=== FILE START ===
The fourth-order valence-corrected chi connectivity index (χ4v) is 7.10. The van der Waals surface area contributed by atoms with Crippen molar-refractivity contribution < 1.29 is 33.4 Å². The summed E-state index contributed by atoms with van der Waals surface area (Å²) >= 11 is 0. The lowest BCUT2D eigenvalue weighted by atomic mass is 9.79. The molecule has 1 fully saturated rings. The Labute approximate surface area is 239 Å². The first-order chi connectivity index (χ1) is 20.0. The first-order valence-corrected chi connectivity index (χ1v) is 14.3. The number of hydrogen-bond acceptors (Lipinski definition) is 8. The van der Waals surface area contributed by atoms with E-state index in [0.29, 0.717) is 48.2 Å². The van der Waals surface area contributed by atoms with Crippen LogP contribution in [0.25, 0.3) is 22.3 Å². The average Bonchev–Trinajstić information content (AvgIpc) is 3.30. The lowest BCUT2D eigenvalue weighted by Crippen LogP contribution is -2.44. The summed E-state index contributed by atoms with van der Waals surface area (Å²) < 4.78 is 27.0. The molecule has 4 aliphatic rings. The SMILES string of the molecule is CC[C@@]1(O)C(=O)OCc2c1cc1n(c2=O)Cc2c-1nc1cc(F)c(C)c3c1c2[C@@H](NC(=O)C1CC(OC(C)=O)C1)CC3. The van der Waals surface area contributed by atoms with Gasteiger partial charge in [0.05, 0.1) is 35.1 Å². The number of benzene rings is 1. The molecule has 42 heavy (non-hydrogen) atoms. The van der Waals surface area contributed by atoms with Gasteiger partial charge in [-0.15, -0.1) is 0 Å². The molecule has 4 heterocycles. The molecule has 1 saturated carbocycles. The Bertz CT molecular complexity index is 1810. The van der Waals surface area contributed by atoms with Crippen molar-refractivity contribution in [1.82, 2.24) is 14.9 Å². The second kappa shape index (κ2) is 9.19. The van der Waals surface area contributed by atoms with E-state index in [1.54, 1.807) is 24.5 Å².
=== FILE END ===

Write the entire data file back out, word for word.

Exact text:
The fourth-order valence-corrected chi connectivity index (χ4v) is 7.10. The van der Waals surface area contributed by atoms with Crippen molar-refractivity contribution < 1.29 is 33.4 Å². The summed E-state index contributed by atoms with van der Waals surface area (Å²) >= 11 is 0. The lowest BCUT2D eigenvalue weighted by atomic mass is 9.79. The molecule has 1 fully saturated rings. The Labute approximate surface area is 239 Å². The first-order chi connectivity index (χ1) is 20.0. The first-order valence-corrected chi connectivity index (χ1v) is 14.3. The number of hydrogen-bond acceptors (Lipinski definition) is 8. The van der Waals surface area contributed by atoms with E-state index in [0.29, 0.717) is 48.2 Å². The van der Waals surface area contributed by atoms with Crippen LogP contribution in [0.25, 0.3) is 22.3 Å². The average Bonchev–Trinajstić information content (AvgIpc) is 3.30. The lowest BCUT2D eigenvalue weighted by Crippen LogP contribution is -2.44. The summed E-state index contributed by atoms with van der Waals surface area (Å²) < 4.78 is 27.0. The molecule has 4 aliphatic rings. The SMILES string of the molecule is CC[C@@]1(O)C(=O)OCc2c1cc1n(c2=O)Cc2c-1nc1cc(F)c(C)c3c1c2[C@@H](NC(=O)C1CC(OC(C)=O)C1)CC3. The van der Waals surface area contributed by atoms with Gasteiger partial charge in [0.05, 0.1) is 35.1 Å². The number of benzene rings is 1. The molecule has 42 heavy (non-hydrogen) atoms. The van der Waals surface area contributed by atoms with Gasteiger partial charge in [-0.15, -0.1) is 0 Å². The molecule has 4 heterocycles. The molecule has 1 saturated carbocycles. The Bertz CT molecular complexity index is 1810. The van der Waals surface area contributed by atoms with Crippen molar-refractivity contribution in [1.82, 2.24) is 14.9 Å². The second kappa shape index (κ2) is 9.19. The van der Waals surface area contributed by atoms with E-state index in [1.54, 1.807) is 24.5 Å².